In times of crisis, it’s easy to overreact. President Trump overreacted when he called over the weekend for funding to train and arm teachers, in the wake of the attack at Marjory Stoneman Douglas High School in Parkland, Fla., on Feb. 14.
Teachers teach. They are not police. They are not trained in the use of firearms. In college, they studied English literature, calculus and phys. ed. At best, they might have fired a weapon at a deer in the woods. The idea that they would somehow be able to fend off an intruder armed with an assault rifle that fires 90 rounds per minute is ludicrous.
Still, nine states — Arkansas, Colorado, Idaho, Kansas, Mississippi, Oregon, Texas, Utah and Wisconsin — allow teachers to arm themselves, according to CityLab.com. Florida is now the 10th. On March 7, the Florida House voted to allow some teachers and staff to carry firearms in schools. Gov. Rick Scott signed the measure on Friday.
New York should not be next to consider such legislation. We are, however, starting to see guns creep onto campuses here. On Feb. 27, the Miller Place School District, in Suffolk County, assigned four former NYPD officers to act as security guards. They will be armed.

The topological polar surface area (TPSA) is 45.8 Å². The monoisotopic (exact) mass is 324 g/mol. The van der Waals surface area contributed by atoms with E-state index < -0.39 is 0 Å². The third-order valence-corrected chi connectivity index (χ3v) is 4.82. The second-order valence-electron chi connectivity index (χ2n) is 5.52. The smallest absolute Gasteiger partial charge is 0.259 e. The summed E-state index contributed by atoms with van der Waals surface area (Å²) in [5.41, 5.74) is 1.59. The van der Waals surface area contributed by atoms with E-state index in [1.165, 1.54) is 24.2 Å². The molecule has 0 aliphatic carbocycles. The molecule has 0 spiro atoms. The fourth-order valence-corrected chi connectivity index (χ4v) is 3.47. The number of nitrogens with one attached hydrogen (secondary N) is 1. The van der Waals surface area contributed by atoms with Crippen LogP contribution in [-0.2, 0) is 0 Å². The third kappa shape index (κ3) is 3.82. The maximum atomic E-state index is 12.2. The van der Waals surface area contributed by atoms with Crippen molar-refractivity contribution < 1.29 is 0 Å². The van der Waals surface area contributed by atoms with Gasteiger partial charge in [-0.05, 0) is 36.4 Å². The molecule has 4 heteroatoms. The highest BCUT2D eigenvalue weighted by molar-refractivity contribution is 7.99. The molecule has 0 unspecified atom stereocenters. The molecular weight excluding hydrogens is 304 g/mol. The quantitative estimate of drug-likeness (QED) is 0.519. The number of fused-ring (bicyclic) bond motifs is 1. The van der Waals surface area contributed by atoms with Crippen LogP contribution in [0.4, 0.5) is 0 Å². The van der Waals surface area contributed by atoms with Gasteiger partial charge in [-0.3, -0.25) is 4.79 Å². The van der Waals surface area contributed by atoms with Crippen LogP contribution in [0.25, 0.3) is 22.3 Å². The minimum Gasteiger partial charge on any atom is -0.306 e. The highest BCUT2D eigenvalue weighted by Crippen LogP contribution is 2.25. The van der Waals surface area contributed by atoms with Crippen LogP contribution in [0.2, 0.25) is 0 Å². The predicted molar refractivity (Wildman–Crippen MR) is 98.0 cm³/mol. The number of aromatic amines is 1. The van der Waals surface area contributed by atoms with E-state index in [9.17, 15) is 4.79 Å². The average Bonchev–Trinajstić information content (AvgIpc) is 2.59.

Could we eventually see armed teachers here? As things stand now, no. Both Democrats and Republicans in the State Legislature have come out against the idea. As noted, though, rational thought doesn’t always follow a crisis.
That is why State Sen. Todd Kaminsky, a Democrat from Long Beach, held a news conference on March 3 at South Side High School in Rockville Centre to propose legislation that would have banned districts from arming teachers. Republicans immediately accused him of grandstanding. GOP lawmakers said they had no intention of allowing teachers to carry weapons, and so, two days later, the Republican-controlled Senate voted down the measure.
Miller Place is a potentially slippery slope, however. If one district hires armed guards, others will feel pressure to as well. The next step beyond that could be armed teachers.
So, while there might have been some grandstanding involved, Kaminsky wasn’t wrong to call for a ban on arming teachers in New York. Standing side by side with him were a cadre of educators, including Rockville Centre Superintendent Dr. William Johnson.
Now is the time to support our teachers. They are afraid, like everyone else. Arming them will solve nothing.